Modern treatment for polycystic kidney disease

Polycystic kidney disease (PKD) is an inherited disorder in which clusters of cysts develop primarily in the kidneys. When severe, PKD causes kidney failure. Mikel Prieto, M.D., a transplant surgeon at Mayo Clinic's campus in Rochester, Minnesota, discusses a landmark case that set a new standard of care for operating on patients with PKD.

PKD patients requiring kidney transplant have traditionally been treated with two separate surgeries: One to receive a kidney transplant, the other to remove the diseased kidneys. Mayo Clinic uses a modern, minimally invasive surgical technique that combines living donor transplant and bilateral nephrectomy into one operation. Learn how this approach is helping patients to recover more quickly and avoid dialysis and the risks associated with two separate surgeries.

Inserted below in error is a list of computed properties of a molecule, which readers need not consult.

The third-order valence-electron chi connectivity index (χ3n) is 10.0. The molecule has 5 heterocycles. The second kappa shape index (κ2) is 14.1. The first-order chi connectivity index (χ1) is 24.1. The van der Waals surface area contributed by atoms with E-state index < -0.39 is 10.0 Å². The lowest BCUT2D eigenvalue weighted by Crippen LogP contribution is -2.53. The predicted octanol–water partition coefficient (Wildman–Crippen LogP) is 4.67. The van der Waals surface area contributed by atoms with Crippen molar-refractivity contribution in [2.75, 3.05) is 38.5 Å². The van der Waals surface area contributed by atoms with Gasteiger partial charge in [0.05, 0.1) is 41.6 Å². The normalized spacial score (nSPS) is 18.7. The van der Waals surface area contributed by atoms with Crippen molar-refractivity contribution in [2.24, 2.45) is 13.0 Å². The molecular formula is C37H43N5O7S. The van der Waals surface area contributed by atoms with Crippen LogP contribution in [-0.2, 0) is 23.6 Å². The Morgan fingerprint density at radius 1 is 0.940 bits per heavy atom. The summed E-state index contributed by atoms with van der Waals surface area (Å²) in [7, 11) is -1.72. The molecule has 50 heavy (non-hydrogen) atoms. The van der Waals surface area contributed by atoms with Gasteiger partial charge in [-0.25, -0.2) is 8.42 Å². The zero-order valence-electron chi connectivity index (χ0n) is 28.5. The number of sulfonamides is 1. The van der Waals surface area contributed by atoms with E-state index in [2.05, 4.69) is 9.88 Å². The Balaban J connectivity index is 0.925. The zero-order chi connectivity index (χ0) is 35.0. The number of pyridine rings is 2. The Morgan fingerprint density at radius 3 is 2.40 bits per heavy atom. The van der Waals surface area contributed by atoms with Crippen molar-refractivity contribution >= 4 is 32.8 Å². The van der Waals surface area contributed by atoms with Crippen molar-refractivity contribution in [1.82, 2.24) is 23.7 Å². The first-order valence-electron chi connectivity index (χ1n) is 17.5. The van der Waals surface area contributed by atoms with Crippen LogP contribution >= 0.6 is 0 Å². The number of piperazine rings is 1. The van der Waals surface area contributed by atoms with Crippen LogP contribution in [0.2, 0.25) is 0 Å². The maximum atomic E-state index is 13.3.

Video content outline:

  • Introduction
  • Rationale and specifics of combined living donor transplant and bilateral nephrectomy (0:29)
  • PKD as a genetic disease (1:04)
  • PKD symptoms and diagnosis (1:21)
  • Jolinda's landmark case (1:55)
  • Risks of treating PKD with two surgeries (3:28)
  • Living donor transplantation (4:08)
  • Kidney paired donation (4:40)
  • Long-term outlook (4:53)

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